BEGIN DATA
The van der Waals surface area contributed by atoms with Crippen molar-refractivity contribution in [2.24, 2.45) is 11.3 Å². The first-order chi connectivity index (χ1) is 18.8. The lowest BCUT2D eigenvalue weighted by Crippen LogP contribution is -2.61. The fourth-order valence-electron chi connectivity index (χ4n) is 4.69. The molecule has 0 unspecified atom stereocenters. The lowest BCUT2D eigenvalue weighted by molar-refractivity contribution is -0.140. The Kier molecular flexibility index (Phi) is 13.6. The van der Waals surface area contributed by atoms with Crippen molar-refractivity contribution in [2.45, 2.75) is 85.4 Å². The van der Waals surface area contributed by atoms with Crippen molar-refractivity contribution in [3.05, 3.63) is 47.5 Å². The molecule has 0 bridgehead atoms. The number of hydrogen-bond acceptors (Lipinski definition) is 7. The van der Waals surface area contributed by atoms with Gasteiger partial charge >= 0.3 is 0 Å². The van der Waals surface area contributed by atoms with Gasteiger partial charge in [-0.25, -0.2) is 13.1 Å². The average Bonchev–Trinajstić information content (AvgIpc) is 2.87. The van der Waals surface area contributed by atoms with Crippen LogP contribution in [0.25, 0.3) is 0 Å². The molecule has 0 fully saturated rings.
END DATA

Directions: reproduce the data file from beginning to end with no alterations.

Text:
The van der Waals surface area contributed by atoms with Crippen molar-refractivity contribution in [2.24, 2.45) is 11.3 Å². The first-order chi connectivity index (χ1) is 18.8. The lowest BCUT2D eigenvalue weighted by Crippen LogP contribution is -2.61. The fourth-order valence-electron chi connectivity index (χ4n) is 4.69. The molecule has 0 unspecified atom stereocenters. The lowest BCUT2D eigenvalue weighted by molar-refractivity contribution is -0.140. The Kier molecular flexibility index (Phi) is 13.6. The van der Waals surface area contributed by atoms with Crippen molar-refractivity contribution in [2.45, 2.75) is 85.4 Å². The van der Waals surface area contributed by atoms with Crippen molar-refractivity contribution in [3.05, 3.63) is 47.5 Å². The molecule has 0 bridgehead atoms. The number of hydrogen-bond acceptors (Lipinski definition) is 7. The van der Waals surface area contributed by atoms with Gasteiger partial charge >= 0.3 is 0 Å². The van der Waals surface area contributed by atoms with Gasteiger partial charge in [-0.25, -0.2) is 13.1 Å². The average Bonchev–Trinajstić information content (AvgIpc) is 2.87. The van der Waals surface area contributed by atoms with Crippen LogP contribution in [0.25, 0.3) is 0 Å². The molecule has 0 fully saturated rings.